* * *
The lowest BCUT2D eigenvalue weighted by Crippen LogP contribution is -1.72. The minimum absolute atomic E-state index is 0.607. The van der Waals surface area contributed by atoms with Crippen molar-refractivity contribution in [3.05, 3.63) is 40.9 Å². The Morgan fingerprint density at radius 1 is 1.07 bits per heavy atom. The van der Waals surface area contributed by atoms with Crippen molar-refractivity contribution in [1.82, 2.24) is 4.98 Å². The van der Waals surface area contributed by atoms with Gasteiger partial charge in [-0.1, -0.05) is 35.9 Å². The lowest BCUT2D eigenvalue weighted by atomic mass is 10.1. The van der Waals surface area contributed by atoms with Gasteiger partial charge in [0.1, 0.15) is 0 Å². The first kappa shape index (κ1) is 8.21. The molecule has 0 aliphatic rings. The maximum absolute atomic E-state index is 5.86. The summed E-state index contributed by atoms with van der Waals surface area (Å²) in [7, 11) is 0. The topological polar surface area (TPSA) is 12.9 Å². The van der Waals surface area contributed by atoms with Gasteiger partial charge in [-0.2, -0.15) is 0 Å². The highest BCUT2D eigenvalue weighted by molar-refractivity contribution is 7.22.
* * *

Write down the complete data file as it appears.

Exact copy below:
The lowest BCUT2D eigenvalue weighted by Crippen LogP contribution is -1.72. The minimum absolute atomic E-state index is 0.607. The van der Waals surface area contributed by atoms with Crippen molar-refractivity contribution in [3.05, 3.63) is 40.9 Å². The Morgan fingerprint density at radius 1 is 1.07 bits per heavy atom. The van der Waals surface area contributed by atoms with Crippen molar-refractivity contribution in [1.82, 2.24) is 4.98 Å². The van der Waals surface area contributed by atoms with Gasteiger partial charge in [-0.1, -0.05) is 35.9 Å². The lowest BCUT2D eigenvalue weighted by atomic mass is 10.1. The van der Waals surface area contributed by atoms with Gasteiger partial charge in [0.1, 0.15) is 0 Å². The first kappa shape index (κ1) is 8.21. The molecule has 0 aliphatic rings. The maximum absolute atomic E-state index is 5.86. The summed E-state index contributed by atoms with van der Waals surface area (Å²) in [7, 11) is 0. The topological polar surface area (TPSA) is 12.9 Å². The van der Waals surface area contributed by atoms with Gasteiger partial charge in [-0.2, -0.15) is 0 Å². The highest BCUT2D eigenvalue weighted by molar-refractivity contribution is 7.22.